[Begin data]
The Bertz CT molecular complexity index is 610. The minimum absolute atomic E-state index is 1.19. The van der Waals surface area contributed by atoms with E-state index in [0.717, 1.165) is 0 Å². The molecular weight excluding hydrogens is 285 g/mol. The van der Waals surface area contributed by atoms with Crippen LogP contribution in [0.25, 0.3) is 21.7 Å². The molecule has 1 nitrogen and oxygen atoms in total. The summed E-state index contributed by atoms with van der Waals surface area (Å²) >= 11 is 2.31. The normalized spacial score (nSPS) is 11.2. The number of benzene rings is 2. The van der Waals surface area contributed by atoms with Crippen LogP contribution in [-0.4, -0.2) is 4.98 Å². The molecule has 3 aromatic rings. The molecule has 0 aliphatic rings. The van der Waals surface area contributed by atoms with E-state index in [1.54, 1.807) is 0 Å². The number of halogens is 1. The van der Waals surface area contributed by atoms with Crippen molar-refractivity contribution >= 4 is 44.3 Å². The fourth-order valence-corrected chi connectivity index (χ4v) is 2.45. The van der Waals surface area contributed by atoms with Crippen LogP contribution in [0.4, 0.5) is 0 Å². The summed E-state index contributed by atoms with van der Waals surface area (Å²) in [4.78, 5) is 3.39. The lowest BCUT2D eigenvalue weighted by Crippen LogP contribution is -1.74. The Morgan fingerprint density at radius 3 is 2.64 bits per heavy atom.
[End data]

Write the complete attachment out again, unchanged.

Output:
The Bertz CT molecular complexity index is 610. The minimum absolute atomic E-state index is 1.19. The van der Waals surface area contributed by atoms with E-state index in [0.717, 1.165) is 0 Å². The molecular weight excluding hydrogens is 285 g/mol. The van der Waals surface area contributed by atoms with Crippen LogP contribution in [0.25, 0.3) is 21.7 Å². The molecule has 1 nitrogen and oxygen atoms in total. The summed E-state index contributed by atoms with van der Waals surface area (Å²) >= 11 is 2.31. The normalized spacial score (nSPS) is 11.2. The number of benzene rings is 2. The van der Waals surface area contributed by atoms with Crippen LogP contribution in [-0.4, -0.2) is 4.98 Å². The molecule has 3 aromatic rings. The molecule has 0 aliphatic rings. The van der Waals surface area contributed by atoms with E-state index in [1.54, 1.807) is 0 Å². The number of halogens is 1. The van der Waals surface area contributed by atoms with Crippen molar-refractivity contribution >= 4 is 44.3 Å². The fourth-order valence-corrected chi connectivity index (χ4v) is 2.45. The van der Waals surface area contributed by atoms with Crippen LogP contribution in [0.4, 0.5) is 0 Å². The summed E-state index contributed by atoms with van der Waals surface area (Å²) in [4.78, 5) is 3.39. The lowest BCUT2D eigenvalue weighted by Crippen LogP contribution is -1.74. The Morgan fingerprint density at radius 3 is 2.64 bits per heavy atom.